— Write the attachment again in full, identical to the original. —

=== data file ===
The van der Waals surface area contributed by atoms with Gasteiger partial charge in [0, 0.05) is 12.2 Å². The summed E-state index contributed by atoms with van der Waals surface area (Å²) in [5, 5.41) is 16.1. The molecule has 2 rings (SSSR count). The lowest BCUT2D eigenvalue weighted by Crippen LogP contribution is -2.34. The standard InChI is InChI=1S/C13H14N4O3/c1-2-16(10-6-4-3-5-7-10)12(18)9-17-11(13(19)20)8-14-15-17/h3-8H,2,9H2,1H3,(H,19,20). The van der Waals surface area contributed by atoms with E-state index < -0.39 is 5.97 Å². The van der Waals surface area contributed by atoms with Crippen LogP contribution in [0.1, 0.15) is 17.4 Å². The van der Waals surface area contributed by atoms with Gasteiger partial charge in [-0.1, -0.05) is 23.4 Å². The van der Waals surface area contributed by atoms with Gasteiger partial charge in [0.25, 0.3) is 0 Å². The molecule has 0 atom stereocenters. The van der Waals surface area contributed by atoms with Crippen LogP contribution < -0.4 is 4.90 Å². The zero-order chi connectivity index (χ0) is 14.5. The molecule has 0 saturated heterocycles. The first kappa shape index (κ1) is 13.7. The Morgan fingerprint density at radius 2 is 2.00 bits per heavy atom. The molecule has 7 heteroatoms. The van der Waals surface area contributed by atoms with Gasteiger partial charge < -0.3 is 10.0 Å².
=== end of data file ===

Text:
The van der Waals surface area contributed by atoms with Gasteiger partial charge in [0, 0.05) is 12.2 Å². The summed E-state index contributed by atoms with van der Waals surface area (Å²) in [5, 5.41) is 16.1. The molecule has 2 rings (SSSR count). The lowest BCUT2D eigenvalue weighted by Crippen LogP contribution is -2.34. The standard InChI is InChI=1S/C13H14N4O3/c1-2-16(10-6-4-3-5-7-10)12(18)9-17-11(13(19)20)8-14-15-17/h3-8H,2,9H2,1H3,(H,19,20). The van der Waals surface area contributed by atoms with E-state index < -0.39 is 5.97 Å². The van der Waals surface area contributed by atoms with Crippen LogP contribution in [0.1, 0.15) is 17.4 Å². The van der Waals surface area contributed by atoms with Gasteiger partial charge in [-0.1, -0.05) is 23.4 Å². The van der Waals surface area contributed by atoms with Gasteiger partial charge in [0.25, 0.3) is 0 Å². The molecule has 0 atom stereocenters. The van der Waals surface area contributed by atoms with Crippen LogP contribution < -0.4 is 4.90 Å². The zero-order chi connectivity index (χ0) is 14.5. The molecule has 0 saturated heterocycles. The first kappa shape index (κ1) is 13.7. The Morgan fingerprint density at radius 2 is 2.00 bits per heavy atom. The molecule has 7 heteroatoms. The van der Waals surface area contributed by atoms with Gasteiger partial charge < -0.3 is 10.0 Å².